research activities in the FILMS team at IEMN
current research subjects are focused on the understanding of the
out-of-equilibrium dynamics of flows where surface tension forces
play a dominant role. This happens when one of the typical scale of
the problem is between 1 micron and a few mm. Current applications
are mostly related to the handling of small droplets, that are more
and more utilized in discrete microfluidics. Typical situations are
the displacement of sessile droplets against capillary retention
forces acting at the contact-line. With surface acoustic waves
(SAW), it is possible to induce both the inner mixing and
displacement of the drop.
reminiscent issue, is to understand what governs the forced
imbibition in textured non-wetting (superhydrophobic) surfaces.
We use both drop-impact and electrowetting to induce
impalement within such surfaces.
generally, the interaction of a sessile drop with its substrate, and
particularly the case of dynamical wetting, still offers hot
debates (see these two recent reviews on the subject here
side-projects, I have investigated the famous 'Edgerton's crown'
problem, ie the fingering pattern following the impact of a drop on a
thin fluid layer. I have also been studying the instabilities
(surface deformations) and rupture of a liquid curtain subjected to
impact and electrowetting on textured super-hydrophobic surfaces.
Farzam Zoueshtiagh, Alain Merlen (team FILMS - IEMN)
Florian Lapierre, Vincent Thomy (team BIOMEMS - IEMN)
Nhung Phuong Nguyen, Yannick Coffinier, Rabah Boukheroub & Ralf
Blossey (Institut de Recherche Interdisciplinaire – IRI)
displacement by ultrasonic surface acoustic waves (SAW).
Farzam Zoueshtiagh, Michael Baudoin, Olivier Bou Matar & Alain
Merlen (team FILMS – IEMN)
of levitating drops.
and unstable front propagation of supercooled liquids in confined
Michael Baudoin (team FILMS - IEMN)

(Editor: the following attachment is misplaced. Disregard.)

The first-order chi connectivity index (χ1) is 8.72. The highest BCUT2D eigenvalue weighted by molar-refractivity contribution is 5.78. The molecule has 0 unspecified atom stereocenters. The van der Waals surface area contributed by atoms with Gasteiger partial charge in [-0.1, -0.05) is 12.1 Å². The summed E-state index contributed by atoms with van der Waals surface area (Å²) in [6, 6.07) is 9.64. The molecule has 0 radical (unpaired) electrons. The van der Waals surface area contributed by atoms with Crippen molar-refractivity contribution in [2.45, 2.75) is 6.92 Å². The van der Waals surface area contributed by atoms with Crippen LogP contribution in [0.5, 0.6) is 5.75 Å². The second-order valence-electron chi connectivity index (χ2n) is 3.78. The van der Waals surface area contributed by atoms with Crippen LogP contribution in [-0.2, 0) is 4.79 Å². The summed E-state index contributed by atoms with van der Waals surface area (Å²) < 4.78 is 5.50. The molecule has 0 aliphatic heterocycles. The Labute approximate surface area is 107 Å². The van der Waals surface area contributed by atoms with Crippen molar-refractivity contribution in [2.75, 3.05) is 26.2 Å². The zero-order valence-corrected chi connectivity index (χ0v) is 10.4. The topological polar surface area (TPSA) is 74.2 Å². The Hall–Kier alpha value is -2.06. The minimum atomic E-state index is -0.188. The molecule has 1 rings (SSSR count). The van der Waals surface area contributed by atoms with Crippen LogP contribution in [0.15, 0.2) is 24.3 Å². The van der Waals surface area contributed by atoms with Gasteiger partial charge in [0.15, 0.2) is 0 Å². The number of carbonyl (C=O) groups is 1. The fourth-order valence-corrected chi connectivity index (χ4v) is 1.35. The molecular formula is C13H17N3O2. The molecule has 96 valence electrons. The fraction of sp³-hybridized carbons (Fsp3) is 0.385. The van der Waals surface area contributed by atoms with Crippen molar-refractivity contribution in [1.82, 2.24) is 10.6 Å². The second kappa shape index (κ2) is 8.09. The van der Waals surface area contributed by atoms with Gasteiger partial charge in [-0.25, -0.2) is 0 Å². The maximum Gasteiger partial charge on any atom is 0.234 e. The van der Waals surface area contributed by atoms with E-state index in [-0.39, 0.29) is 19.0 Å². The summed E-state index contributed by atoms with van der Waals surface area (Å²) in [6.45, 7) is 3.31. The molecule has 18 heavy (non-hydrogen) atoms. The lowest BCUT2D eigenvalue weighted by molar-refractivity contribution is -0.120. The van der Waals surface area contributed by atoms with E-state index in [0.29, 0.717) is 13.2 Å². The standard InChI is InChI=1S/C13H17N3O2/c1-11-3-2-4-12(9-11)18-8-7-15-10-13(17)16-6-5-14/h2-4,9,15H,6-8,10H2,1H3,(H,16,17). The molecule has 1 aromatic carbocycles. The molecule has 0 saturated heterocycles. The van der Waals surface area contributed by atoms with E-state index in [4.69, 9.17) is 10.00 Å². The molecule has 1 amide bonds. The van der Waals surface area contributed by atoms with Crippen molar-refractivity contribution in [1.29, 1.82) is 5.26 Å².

in a liquid curtain subject to local perturbations.
and formation of structures during the splashing of drops.
taken at between 0.8 and 1.5 ms after impact. A drop of silicon oil
targeting a thin layer of fluid at V between 3 m/s and 3.5 m/s. An
annular sheet develops after impact, surrounded by a liquid 'rim'.
The destabilization of the rim (initially smooth and unperturbed)
shows a fingering pattern with a well-defined
higher Reynolds number
(experiments carried out with water), a noisy structure of tiny jets
appears at the early stage and the subsequent wavelength of the
fingering structure is less regular.
t ≈ 0.15
t ≈ 2
t ≈ 4 ms
motions on sessile drops induced by vibrations of the substrate.
Snapshots (t=0, 4.76,
9.05 and 13.33 ms) of a 5 ml
of glycerin on an inclined plate (inclination 45
degrees) shaken at 60 Hz.
are movies to download:
: a 2100 fr/sec. movie showing the rocking motion of a climbing drop,
when shaken at 60 Hz.
: a 20 fr/sec. movie, showing a climbing drop. Snapshots are taken
every 3 periods, at the same phase, then enabling to see the global
: a 2100 fr/sec movie of an horizontal plate shaken diagonally (an
analogue of the previous situation, but suppressing gravity), showing
ultimately a pearling instability at the drop's trailing end.
: a 100 fr/sec movie, showing both the shaking and the deformation of
the drop. First, the drop slides down the incline, and once the
shaking is prescribed it climbs up!
of star-shaped drops in a Leidenfrost experiment and on vibrated
From n=2 to n=13: Various
spatial modes appearing when a drop is put on a shaken hydrophobic
substrate (frequency ranges from 15 to 200 Hz).
break of axisymmetry is observed with
Leidenfrost drops (Propanol, substrate temperature between 200 and
Previous research activities :
- PhD Thesis: STRUCTURES AND
NON-LINEAR DYNAMICS OF FALLING LIQUIDS (At PMMH
A gallery of pictures ...
(In french only).
- STATIC GRANULAR PACKINGS :
Mechanical response and the influence of the packing
preparation (At the former LMDH
laboratory , Paris, Newly settled here)
- CONTROL OF
THERMOCAPILLARY INSTABILITIES (At KTH
Mekanik, Stockholm, Sweden).
FORCED IMBIBITION AND DRAINAGE IN HYDROPHOBIC POROUS MEDIA (At KTH
Mekanik and Faxen
Laboratory, Stockholm, Sweden).